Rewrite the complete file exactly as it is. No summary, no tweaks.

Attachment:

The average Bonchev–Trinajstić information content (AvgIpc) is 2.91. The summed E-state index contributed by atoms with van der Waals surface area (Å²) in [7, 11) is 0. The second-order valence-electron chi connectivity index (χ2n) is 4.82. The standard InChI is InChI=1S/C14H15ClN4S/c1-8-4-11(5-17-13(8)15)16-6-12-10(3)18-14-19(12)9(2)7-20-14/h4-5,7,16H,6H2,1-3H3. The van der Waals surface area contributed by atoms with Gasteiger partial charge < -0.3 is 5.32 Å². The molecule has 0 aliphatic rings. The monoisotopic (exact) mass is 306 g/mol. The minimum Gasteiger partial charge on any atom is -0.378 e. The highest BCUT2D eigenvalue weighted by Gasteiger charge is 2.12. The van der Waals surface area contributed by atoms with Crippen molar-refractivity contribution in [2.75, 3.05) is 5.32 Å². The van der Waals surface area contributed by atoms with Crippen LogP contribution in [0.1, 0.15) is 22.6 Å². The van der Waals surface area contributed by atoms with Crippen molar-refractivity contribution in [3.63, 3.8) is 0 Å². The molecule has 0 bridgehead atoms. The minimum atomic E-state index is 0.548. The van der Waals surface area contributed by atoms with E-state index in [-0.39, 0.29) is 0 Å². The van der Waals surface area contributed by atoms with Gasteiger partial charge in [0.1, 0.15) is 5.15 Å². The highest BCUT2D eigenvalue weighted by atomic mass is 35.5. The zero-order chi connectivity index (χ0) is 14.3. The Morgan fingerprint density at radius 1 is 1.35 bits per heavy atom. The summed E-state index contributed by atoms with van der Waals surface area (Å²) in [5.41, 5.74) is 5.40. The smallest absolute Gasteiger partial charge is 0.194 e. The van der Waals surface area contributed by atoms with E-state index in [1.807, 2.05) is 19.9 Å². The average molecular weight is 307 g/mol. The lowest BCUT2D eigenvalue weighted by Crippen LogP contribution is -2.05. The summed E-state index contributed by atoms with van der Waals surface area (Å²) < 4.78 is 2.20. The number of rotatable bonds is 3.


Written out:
The average Bonchev–Trinajstić information content (AvgIpc) is 2.91. The summed E-state index contributed by atoms with van der Waals surface area (Å²) in [7, 11) is 0. The second-order valence-electron chi connectivity index (χ2n) is 4.82. The standard InChI is InChI=1S/C14H15ClN4S/c1-8-4-11(5-17-13(8)15)16-6-12-10(3)18-14-19(12)9(2)7-20-14/h4-5,7,16H,6H2,1-3H3. The van der Waals surface area contributed by atoms with Gasteiger partial charge < -0.3 is 5.32 Å². The molecule has 0 aliphatic rings. The monoisotopic (exact) mass is 306 g/mol. The minimum Gasteiger partial charge on any atom is -0.378 e. The highest BCUT2D eigenvalue weighted by Gasteiger charge is 2.12. The van der Waals surface area contributed by atoms with Crippen molar-refractivity contribution in [2.75, 3.05) is 5.32 Å². The van der Waals surface area contributed by atoms with Crippen LogP contribution in [0.1, 0.15) is 22.6 Å². The van der Waals surface area contributed by atoms with Crippen molar-refractivity contribution in [3.63, 3.8) is 0 Å². The molecule has 0 bridgehead atoms. The minimum atomic E-state index is 0.548. The van der Waals surface area contributed by atoms with E-state index in [-0.39, 0.29) is 0 Å². The van der Waals surface area contributed by atoms with Gasteiger partial charge in [0.1, 0.15) is 5.15 Å². The highest BCUT2D eigenvalue weighted by atomic mass is 35.5. The zero-order chi connectivity index (χ0) is 14.3. The Morgan fingerprint density at radius 1 is 1.35 bits per heavy atom. The summed E-state index contributed by atoms with van der Waals surface area (Å²) in [5.41, 5.74) is 5.40. The smallest absolute Gasteiger partial charge is 0.194 e. The van der Waals surface area contributed by atoms with E-state index in [1.807, 2.05) is 19.9 Å². The average molecular weight is 307 g/mol. The lowest BCUT2D eigenvalue weighted by Crippen LogP contribution is -2.05. The summed E-state index contributed by atoms with van der Waals surface area (Å²) < 4.78 is 2.20. The number of rotatable bonds is 3.